Facing the political failure of the McCain-Palin ticket, official GOP strategy has shifted from futile attempts to win the popular vote by demonizing Barack Obama to a reversion to American voting standards of the 18th and 19th centuries. The GOP campaign is a blatant attempt to effect a surgical manipulation of the Electoral College that will overturn the popular vote.
The shrill Repubican witch-hunt to demonize ACORN signaled the launch of their insidious endgame strategy. The current charges against ACORN are frivolous distractions from what is a massive and threatening GOP campaign to distort the popular vote in key battleground states to provide camouflage for claiming some sort of 'victory' over Barack Obama and Joe Biden on the 5th of November in the Electoral College.
Today, the GOP endgame consists almost entirely of voter suppression operations now mushrooming in battleground states where eligible voters will face challenges by burly and brusque Republican operatives who are charged with the task of targeting, scrutinizing and nit-picking votes by: African-Americans, Hispanics, Asian Americans, Middle Eastern Americans, Native Americans, women, young voters and the poor.
Robert Francis Kennedy, Jr. and Greg Palast detail GOP voter suppression tactics in their paper, "Block the Vote," published in the current edition of Rolling Stone. Rachel Maddow interviewed RFK, Jr. about Republican attempts to restrict voting.
Perhaps, the most insidious of all the GOP vote suppression operations was revealed in court documents in Michigan where Republican officials admitted to the use of foreclosure lists as their primary instruments for challenging voters.
That wily Republican operatives would systematically target voters whose homes have been foreclosed is a blatant return to the voting rights of the 18th century when male land-owners were the only eligible voters.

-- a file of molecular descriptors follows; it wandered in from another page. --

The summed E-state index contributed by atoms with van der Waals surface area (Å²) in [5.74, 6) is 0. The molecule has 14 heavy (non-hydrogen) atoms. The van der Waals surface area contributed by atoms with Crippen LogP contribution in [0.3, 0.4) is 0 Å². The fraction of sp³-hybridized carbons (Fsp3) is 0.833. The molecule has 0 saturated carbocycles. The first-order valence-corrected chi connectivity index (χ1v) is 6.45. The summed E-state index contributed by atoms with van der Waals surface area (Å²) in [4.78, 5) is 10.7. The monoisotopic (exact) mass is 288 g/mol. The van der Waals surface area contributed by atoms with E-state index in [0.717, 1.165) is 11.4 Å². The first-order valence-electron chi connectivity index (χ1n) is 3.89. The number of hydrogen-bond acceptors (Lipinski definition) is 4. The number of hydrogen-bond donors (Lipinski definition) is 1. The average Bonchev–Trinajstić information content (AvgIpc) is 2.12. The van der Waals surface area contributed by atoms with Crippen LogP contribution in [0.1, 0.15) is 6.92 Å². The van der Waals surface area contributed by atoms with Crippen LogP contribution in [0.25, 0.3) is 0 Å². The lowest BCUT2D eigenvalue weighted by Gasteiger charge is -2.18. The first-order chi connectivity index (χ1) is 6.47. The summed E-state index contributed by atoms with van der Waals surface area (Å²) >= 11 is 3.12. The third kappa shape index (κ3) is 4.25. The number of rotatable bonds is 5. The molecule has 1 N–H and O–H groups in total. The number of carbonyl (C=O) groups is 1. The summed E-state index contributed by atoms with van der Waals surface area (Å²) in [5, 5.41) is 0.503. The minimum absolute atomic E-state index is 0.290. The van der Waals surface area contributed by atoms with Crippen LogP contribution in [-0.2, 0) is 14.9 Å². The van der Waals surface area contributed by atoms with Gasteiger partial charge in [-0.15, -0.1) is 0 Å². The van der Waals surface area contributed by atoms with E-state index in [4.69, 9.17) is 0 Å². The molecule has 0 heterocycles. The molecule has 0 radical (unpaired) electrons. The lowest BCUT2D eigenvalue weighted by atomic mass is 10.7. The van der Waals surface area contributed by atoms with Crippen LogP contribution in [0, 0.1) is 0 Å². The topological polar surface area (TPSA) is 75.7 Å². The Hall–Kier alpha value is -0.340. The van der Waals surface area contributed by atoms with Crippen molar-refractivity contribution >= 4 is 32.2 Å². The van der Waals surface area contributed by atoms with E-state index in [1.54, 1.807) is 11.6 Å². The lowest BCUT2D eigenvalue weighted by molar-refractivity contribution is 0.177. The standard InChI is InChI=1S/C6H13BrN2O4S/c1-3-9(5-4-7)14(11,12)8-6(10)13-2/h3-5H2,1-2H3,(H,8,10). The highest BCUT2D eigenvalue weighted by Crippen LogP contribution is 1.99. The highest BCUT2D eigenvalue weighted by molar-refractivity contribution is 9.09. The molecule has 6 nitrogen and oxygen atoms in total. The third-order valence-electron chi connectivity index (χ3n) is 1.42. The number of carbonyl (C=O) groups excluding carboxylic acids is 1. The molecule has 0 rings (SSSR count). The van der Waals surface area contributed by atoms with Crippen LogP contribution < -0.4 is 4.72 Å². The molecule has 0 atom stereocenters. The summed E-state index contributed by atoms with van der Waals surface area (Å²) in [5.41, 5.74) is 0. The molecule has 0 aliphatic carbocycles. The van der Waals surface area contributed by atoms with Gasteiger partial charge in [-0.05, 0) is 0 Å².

Universal white male suffrage did not arrive in the United States until the election of 1828.
Some token black males were permitted to vote after the Civil War, and some token Native American males were permitted to vote from 1906.
After a campaign lasting 72 years, the issue of women's suffrage finally reached the US Congress in 1919 when President Wilson advocated it as a "war measure."
Suffrage for women passed by a large majority in the House of Representatives, but it was defeated in the Senate even after Wilson's announcement of the act's importance for national security.
In 1920, women's suffrage became law when Tennessee became the final state required for the NIneteenth Amendment that granted women the right to vote.
In 1924, universal suffrage was finally extended to adult Native Americans.
Even though African-Americans were granted the right to vote, their votes were suppressed by discriminatory voting practices that did not become illegal until the Voting Rights Act of 1965.
The voting age was lowered to 18 by the 26th Amendment that was sponsored by Senator Birch Bayh who was a prominent leader of the progressive wing of the Democratic Party in the 1960s and 1970s.
In the late sixties Bayh proposed an amendment to abolish the Electoral College as elitist, anachronistic and undemocratic. Bayh's bill passed the House by a vote of 339 to 70. Then President Richard Nixon endorsed Bayh's historic bill, and it was poised to pass handily in the Senate.